Why Naturally Preserving your Skincare is a Story of Light and Colour

Why Naturally Preserving your Skincare is a Story of Light and Colour

Our plant-based skincare formulas are packaged in miron glass bottles. After searching for the material that could preserve and protect our skin potions while simultaneously reducing our environmental footprint, we found that miron glass is the perfect contender for the packaging of our all-natural products. Miron glass has become a popular choice for packaging and preserving all types of organic goods, from essential oil to honey. The science behind it is quite interesting…it all begins with photons. 

The benefits of miron glass for product packaging haven’t always been accepted by the scientific community. Early studies of bio-photons raised controversy. Since time immemorial, glass (in a varied range of colours) has been used for storing goods, but its ability to retain the freshness of organic and preservative-free content varies greatly depending on its colour. It is believed that ancient Egyptians used violet and gold glass to preserve healing products. It has been said to be popular in the Middle Ages as well, until preservatives were invented and replaced the need for this almighty kind of glass. 

Research on bio-photons was first conducted over seventy years ago. The goal was to examine the bio-informational aspects of bio-photons in IR and UV ray absorption. The man behind these studies was Alexander G. Gurwitsch. Gurwitsch’s theory suggested that cells contain an ultraviolet photo-current which triggers essential biological functions such as cell division. Therefore, all biological organisms produce photons, referred to as biophotons. 

A German biophysicist, Fritz-Albert Popp believes that biophotons “provide a new powerful tool for assessing the quality of food (like freshness and shelf life), microbial infections, environmental influences and for substantiating medical diagnosis and therapy.” This was followed by fifty years of experimentation leading up to the creation of the product we know and use today: miron glass, known to protect natural products from degradation caused by Sun’s rays and thus extend their shelf life.

Have I lost you?

Let’s break this down to the basics: 

The science of bio photonics states that all biological systems produce photons that capture a complete range of visible light from the Sun. This means that the quality or lifespan of any natural medicine or formula may be reduced over time by the absorption of harsh light rays. Miron glass naturally filters light, only allowing the range of violet rays to pass through (ultraviolet, violet and infrared).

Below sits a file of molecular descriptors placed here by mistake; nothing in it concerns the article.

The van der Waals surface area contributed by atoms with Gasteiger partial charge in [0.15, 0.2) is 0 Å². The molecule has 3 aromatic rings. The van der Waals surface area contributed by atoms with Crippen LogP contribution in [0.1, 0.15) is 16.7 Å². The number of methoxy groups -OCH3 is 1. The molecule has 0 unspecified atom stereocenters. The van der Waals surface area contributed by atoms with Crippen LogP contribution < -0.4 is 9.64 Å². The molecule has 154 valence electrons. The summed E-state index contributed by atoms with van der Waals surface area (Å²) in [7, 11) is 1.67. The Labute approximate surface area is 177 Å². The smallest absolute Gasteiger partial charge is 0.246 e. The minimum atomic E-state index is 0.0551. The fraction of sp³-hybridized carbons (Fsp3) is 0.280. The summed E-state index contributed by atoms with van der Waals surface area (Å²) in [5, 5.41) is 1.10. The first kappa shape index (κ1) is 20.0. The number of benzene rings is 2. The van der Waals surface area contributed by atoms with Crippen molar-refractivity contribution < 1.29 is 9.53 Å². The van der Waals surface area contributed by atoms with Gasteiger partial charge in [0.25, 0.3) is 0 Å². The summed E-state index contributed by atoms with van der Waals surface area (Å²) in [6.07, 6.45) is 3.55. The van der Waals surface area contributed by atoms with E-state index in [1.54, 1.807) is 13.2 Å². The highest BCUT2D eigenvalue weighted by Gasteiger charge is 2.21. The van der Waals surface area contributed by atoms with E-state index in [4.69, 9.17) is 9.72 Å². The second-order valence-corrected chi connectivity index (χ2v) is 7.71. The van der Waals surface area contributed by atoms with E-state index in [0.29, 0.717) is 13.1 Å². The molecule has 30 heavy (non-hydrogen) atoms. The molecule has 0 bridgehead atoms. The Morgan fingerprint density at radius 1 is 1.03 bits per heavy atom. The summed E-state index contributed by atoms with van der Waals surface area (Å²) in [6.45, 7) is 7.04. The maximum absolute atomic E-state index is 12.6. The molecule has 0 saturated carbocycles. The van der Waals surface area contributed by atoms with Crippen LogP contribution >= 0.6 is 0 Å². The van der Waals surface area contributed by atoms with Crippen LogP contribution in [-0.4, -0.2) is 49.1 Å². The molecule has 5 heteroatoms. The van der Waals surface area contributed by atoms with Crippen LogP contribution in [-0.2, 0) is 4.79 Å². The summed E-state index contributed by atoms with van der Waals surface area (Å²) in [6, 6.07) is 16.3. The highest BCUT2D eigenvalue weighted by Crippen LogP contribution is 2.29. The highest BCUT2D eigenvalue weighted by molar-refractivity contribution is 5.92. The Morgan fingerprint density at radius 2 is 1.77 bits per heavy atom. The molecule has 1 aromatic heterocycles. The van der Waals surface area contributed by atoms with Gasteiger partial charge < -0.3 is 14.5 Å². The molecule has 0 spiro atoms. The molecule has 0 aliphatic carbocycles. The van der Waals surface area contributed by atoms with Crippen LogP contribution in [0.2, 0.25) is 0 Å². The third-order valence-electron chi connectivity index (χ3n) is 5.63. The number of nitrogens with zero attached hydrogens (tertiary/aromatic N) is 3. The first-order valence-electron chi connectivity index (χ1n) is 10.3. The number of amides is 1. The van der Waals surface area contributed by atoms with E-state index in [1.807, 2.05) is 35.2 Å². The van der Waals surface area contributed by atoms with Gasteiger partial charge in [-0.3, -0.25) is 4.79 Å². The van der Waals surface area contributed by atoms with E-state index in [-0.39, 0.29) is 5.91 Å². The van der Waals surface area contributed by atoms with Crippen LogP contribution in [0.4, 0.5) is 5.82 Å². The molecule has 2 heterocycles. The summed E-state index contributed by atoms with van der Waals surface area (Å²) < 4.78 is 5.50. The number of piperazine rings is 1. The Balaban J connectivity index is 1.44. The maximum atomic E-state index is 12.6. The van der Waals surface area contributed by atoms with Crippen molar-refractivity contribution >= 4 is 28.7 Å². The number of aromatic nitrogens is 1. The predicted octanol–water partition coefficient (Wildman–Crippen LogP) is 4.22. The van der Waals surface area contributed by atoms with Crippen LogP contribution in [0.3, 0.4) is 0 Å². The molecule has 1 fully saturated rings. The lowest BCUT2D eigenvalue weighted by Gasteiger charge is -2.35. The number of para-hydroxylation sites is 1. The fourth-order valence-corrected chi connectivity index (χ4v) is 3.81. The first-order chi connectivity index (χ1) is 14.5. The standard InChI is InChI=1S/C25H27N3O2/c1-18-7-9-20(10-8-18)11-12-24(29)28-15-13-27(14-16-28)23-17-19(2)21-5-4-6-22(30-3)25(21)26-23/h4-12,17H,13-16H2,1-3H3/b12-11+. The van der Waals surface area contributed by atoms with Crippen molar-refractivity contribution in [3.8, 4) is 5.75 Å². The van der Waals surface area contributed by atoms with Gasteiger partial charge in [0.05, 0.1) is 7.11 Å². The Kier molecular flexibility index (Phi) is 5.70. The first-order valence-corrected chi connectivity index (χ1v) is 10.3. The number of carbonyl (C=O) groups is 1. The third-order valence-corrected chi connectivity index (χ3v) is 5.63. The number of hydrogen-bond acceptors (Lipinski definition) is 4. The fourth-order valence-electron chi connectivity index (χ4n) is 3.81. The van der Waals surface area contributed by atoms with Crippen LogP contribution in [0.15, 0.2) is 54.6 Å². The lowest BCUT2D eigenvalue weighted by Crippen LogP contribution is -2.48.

Today, miron glass is used to extend the shelf-life of food and natural medicine and cosmetics. Not only does it protect contents against decomposition or changes to their molecular structures due to harmful light infiltration, it also preserves organic compounds’ bio-energy allowing them to be stored for longer while retaining their quality. 

As for the planet-friendly aspects, it’s good to mention that miron glass is …drum roll… infinitely recyclable. Using miron glass bottles also means using fewer harmful plastics containing BPA and BPS.

And here’s a fun fact based on the science of Quantum physics:

Miron glass is used for water bottles as well as it increases water’s alkalinity. Our nervous system has the same frequency as violet light, which can pass through biophotonic (miron) glass and “energise” the water and make it even healthier!

Article by Olivia St-Laurent


Gianni, A. (2018, September 20). Learn why Annmarie Skin Care exclusively packages its products in Miron Violet Glass. Retrieved May 7, 2019, from https://www.annmariegianni.com/all-about-miron-violet-glass/

Popp, F. A. (2003). Properties of bio-photons and their theoretical implications. Indian Journal of Experimental Biology, 41, 391-402. Retrieved May 7, 2019, from http://nopr.niscair.res.in/bitstream/123456789/17031/1/IJEB 41(5) 391-402.pdf

SolCbd. (n.d.). The Science of Miron Glass and Its Benefits for Healing Oils. Retrieved May 7, 2019, from https://www.solcbd.com/blogs/news/117151045-the-science-of-miron-glass-and-its-benefits

Van Wijk, R. (2001). Bio-photons and Bio-communication. Journal of Scientific Exploration, 15(2), 183-197. Retrieved May 7, 2019, from http://www.rexresearch.com/biophotons/BiophotonsandBiocommunication3.pdf